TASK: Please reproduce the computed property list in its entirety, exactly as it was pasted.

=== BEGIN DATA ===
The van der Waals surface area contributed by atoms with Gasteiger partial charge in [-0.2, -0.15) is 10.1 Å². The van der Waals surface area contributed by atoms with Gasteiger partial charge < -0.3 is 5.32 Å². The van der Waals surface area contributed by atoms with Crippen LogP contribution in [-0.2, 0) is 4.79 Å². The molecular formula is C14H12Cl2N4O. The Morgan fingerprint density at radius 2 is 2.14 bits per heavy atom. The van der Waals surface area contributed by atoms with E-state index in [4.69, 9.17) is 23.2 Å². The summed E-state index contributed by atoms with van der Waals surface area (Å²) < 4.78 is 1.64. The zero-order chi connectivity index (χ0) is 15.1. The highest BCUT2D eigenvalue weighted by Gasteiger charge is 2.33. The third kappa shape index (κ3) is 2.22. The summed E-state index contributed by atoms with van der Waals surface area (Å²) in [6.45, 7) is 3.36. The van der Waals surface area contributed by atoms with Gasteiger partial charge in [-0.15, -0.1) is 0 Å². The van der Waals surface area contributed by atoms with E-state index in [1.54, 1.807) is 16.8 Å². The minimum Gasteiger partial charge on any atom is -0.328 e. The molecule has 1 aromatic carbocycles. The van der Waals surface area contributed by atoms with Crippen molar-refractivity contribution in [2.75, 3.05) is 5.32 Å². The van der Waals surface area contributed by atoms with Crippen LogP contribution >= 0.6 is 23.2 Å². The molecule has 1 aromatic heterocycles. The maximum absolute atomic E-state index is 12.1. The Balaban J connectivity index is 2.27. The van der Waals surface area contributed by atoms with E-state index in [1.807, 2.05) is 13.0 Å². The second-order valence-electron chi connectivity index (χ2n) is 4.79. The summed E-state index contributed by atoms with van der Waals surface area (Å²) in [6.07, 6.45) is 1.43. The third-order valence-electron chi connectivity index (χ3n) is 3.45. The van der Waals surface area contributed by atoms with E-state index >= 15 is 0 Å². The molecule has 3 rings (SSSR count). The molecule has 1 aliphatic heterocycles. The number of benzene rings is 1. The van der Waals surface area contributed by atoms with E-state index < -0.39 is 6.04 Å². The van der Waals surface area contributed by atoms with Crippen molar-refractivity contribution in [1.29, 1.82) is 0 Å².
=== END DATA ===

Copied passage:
The van der Waals surface area contributed by atoms with Gasteiger partial charge in [-0.2, -0.15) is 10.1 Å². The van der Waals surface area contributed by atoms with Gasteiger partial charge < -0.3 is 5.32 Å². The van der Waals surface area contributed by atoms with Crippen LogP contribution in [-0.2, 0) is 4.79 Å². The molecular formula is C14H12Cl2N4O. The Morgan fingerprint density at radius 2 is 2.14 bits per heavy atom. The van der Waals surface area contributed by atoms with E-state index in [4.69, 9.17) is 23.2 Å². The summed E-state index contributed by atoms with van der Waals surface area (Å²) < 4.78 is 1.64. The zero-order chi connectivity index (χ0) is 15.1. The highest BCUT2D eigenvalue weighted by Gasteiger charge is 2.33. The third kappa shape index (κ3) is 2.22. The summed E-state index contributed by atoms with van der Waals surface area (Å²) in [6.45, 7) is 3.36. The van der Waals surface area contributed by atoms with Gasteiger partial charge in [-0.15, -0.1) is 0 Å². The van der Waals surface area contributed by atoms with E-state index in [1.54, 1.807) is 16.8 Å². The minimum Gasteiger partial charge on any atom is -0.328 e. The molecule has 1 aromatic carbocycles. The van der Waals surface area contributed by atoms with Crippen molar-refractivity contribution in [2.75, 3.05) is 5.32 Å². The van der Waals surface area contributed by atoms with Crippen LogP contribution >= 0.6 is 23.2 Å². The molecule has 1 aromatic heterocycles. The maximum absolute atomic E-state index is 12.1. The Balaban J connectivity index is 2.27. The van der Waals surface area contributed by atoms with E-state index in [1.807, 2.05) is 13.0 Å². The second-order valence-electron chi connectivity index (χ2n) is 4.79. The summed E-state index contributed by atoms with van der Waals surface area (Å²) in [6.07, 6.45) is 1.43. The third-order valence-electron chi connectivity index (χ3n) is 3.45. The van der Waals surface area contributed by atoms with E-state index >= 15 is 0 Å². The molecule has 3 rings (SSSR count). The molecule has 1 aliphatic heterocycles. The number of benzene rings is 1. The van der Waals surface area contributed by atoms with E-state index < -0.39 is 6.04 Å². The van der Waals surface area contributed by atoms with Crippen molar-refractivity contribution in [1.29, 1.82) is 0 Å².